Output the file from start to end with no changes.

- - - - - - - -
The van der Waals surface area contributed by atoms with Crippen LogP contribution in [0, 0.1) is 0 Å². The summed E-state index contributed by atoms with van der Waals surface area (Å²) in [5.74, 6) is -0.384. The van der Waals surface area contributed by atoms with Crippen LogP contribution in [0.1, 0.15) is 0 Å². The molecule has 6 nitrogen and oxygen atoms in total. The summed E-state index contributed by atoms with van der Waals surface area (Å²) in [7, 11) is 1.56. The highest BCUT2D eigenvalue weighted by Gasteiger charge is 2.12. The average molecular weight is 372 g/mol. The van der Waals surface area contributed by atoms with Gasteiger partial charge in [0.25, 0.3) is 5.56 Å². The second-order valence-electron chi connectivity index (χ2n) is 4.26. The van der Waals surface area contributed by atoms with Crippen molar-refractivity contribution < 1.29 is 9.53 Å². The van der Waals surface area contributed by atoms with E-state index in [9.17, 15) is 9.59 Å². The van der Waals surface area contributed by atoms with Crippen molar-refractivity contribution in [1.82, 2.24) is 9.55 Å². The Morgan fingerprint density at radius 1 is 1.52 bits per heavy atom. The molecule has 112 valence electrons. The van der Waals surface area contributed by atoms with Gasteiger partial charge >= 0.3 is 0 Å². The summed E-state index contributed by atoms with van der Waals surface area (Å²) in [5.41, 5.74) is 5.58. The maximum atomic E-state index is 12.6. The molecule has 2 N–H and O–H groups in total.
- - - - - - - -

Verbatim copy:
The van der Waals surface area contributed by atoms with Crippen LogP contribution in [0, 0.1) is 0 Å². The summed E-state index contributed by atoms with van der Waals surface area (Å²) in [5.74, 6) is -0.384. The van der Waals surface area contributed by atoms with Crippen LogP contribution in [0.1, 0.15) is 0 Å². The molecule has 6 nitrogen and oxygen atoms in total. The summed E-state index contributed by atoms with van der Waals surface area (Å²) in [7, 11) is 1.56. The highest BCUT2D eigenvalue weighted by Gasteiger charge is 2.12. The average molecular weight is 372 g/mol. The van der Waals surface area contributed by atoms with Gasteiger partial charge in [0.25, 0.3) is 5.56 Å². The second-order valence-electron chi connectivity index (χ2n) is 4.26. The van der Waals surface area contributed by atoms with Crippen molar-refractivity contribution < 1.29 is 9.53 Å². The van der Waals surface area contributed by atoms with E-state index in [9.17, 15) is 9.59 Å². The van der Waals surface area contributed by atoms with Crippen molar-refractivity contribution in [1.82, 2.24) is 9.55 Å². The Morgan fingerprint density at radius 1 is 1.52 bits per heavy atom. The molecule has 112 valence electrons. The van der Waals surface area contributed by atoms with Gasteiger partial charge >= 0.3 is 0 Å². The summed E-state index contributed by atoms with van der Waals surface area (Å²) in [5.41, 5.74) is 5.58. The maximum atomic E-state index is 12.6. The molecule has 2 N–H and O–H groups in total.